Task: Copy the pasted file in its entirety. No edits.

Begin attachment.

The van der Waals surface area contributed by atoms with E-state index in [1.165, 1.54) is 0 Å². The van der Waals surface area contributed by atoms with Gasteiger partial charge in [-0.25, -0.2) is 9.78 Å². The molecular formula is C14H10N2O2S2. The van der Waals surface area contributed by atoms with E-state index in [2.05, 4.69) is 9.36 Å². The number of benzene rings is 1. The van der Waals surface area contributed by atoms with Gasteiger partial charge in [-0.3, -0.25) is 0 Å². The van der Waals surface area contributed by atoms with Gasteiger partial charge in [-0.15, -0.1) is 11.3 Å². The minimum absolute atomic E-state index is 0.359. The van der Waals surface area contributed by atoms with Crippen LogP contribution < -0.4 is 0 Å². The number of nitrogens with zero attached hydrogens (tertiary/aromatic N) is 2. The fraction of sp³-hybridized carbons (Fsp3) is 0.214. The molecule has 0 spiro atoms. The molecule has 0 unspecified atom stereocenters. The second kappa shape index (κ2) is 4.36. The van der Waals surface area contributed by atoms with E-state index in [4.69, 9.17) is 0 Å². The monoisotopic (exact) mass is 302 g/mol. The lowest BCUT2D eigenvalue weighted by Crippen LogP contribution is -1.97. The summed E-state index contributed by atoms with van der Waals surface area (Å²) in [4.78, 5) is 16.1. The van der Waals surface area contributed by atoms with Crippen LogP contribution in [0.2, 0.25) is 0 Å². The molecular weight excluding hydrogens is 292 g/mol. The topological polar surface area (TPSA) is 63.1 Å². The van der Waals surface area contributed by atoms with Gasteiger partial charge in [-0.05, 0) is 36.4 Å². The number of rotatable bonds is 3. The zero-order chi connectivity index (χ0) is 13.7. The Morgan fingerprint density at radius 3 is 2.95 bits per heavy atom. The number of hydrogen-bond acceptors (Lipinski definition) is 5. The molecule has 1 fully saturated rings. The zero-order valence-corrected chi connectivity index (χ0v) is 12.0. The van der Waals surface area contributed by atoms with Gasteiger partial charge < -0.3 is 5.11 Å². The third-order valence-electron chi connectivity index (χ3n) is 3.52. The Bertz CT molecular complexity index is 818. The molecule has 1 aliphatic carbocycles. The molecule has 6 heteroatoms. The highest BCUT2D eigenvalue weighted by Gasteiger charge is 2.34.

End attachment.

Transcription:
The van der Waals surface area contributed by atoms with E-state index in [1.165, 1.54) is 0 Å². The van der Waals surface area contributed by atoms with Gasteiger partial charge in [-0.25, -0.2) is 9.78 Å². The molecular formula is C14H10N2O2S2. The van der Waals surface area contributed by atoms with E-state index in [2.05, 4.69) is 9.36 Å². The number of benzene rings is 1. The van der Waals surface area contributed by atoms with Gasteiger partial charge in [-0.3, -0.25) is 0 Å². The van der Waals surface area contributed by atoms with Gasteiger partial charge in [-0.15, -0.1) is 11.3 Å². The minimum absolute atomic E-state index is 0.359. The van der Waals surface area contributed by atoms with Crippen LogP contribution < -0.4 is 0 Å². The number of nitrogens with zero attached hydrogens (tertiary/aromatic N) is 2. The fraction of sp³-hybridized carbons (Fsp3) is 0.214. The molecule has 0 spiro atoms. The molecule has 0 unspecified atom stereocenters. The second kappa shape index (κ2) is 4.36. The van der Waals surface area contributed by atoms with E-state index in [4.69, 9.17) is 0 Å². The monoisotopic (exact) mass is 302 g/mol. The lowest BCUT2D eigenvalue weighted by Crippen LogP contribution is -1.97. The summed E-state index contributed by atoms with van der Waals surface area (Å²) in [4.78, 5) is 16.1. The van der Waals surface area contributed by atoms with Crippen LogP contribution in [0.2, 0.25) is 0 Å². The molecular weight excluding hydrogens is 292 g/mol. The topological polar surface area (TPSA) is 63.1 Å². The van der Waals surface area contributed by atoms with Gasteiger partial charge in [-0.05, 0) is 36.4 Å². The number of rotatable bonds is 3. The zero-order chi connectivity index (χ0) is 13.7. The Morgan fingerprint density at radius 3 is 2.95 bits per heavy atom. The number of hydrogen-bond acceptors (Lipinski definition) is 5. The molecule has 1 fully saturated rings. The zero-order valence-corrected chi connectivity index (χ0v) is 12.0. The van der Waals surface area contributed by atoms with Gasteiger partial charge < -0.3 is 5.11 Å². The third-order valence-electron chi connectivity index (χ3n) is 3.52. The Bertz CT molecular complexity index is 818. The molecule has 1 aliphatic carbocycles. The molecule has 6 heteroatoms. The highest BCUT2D eigenvalue weighted by Gasteiger charge is 2.34.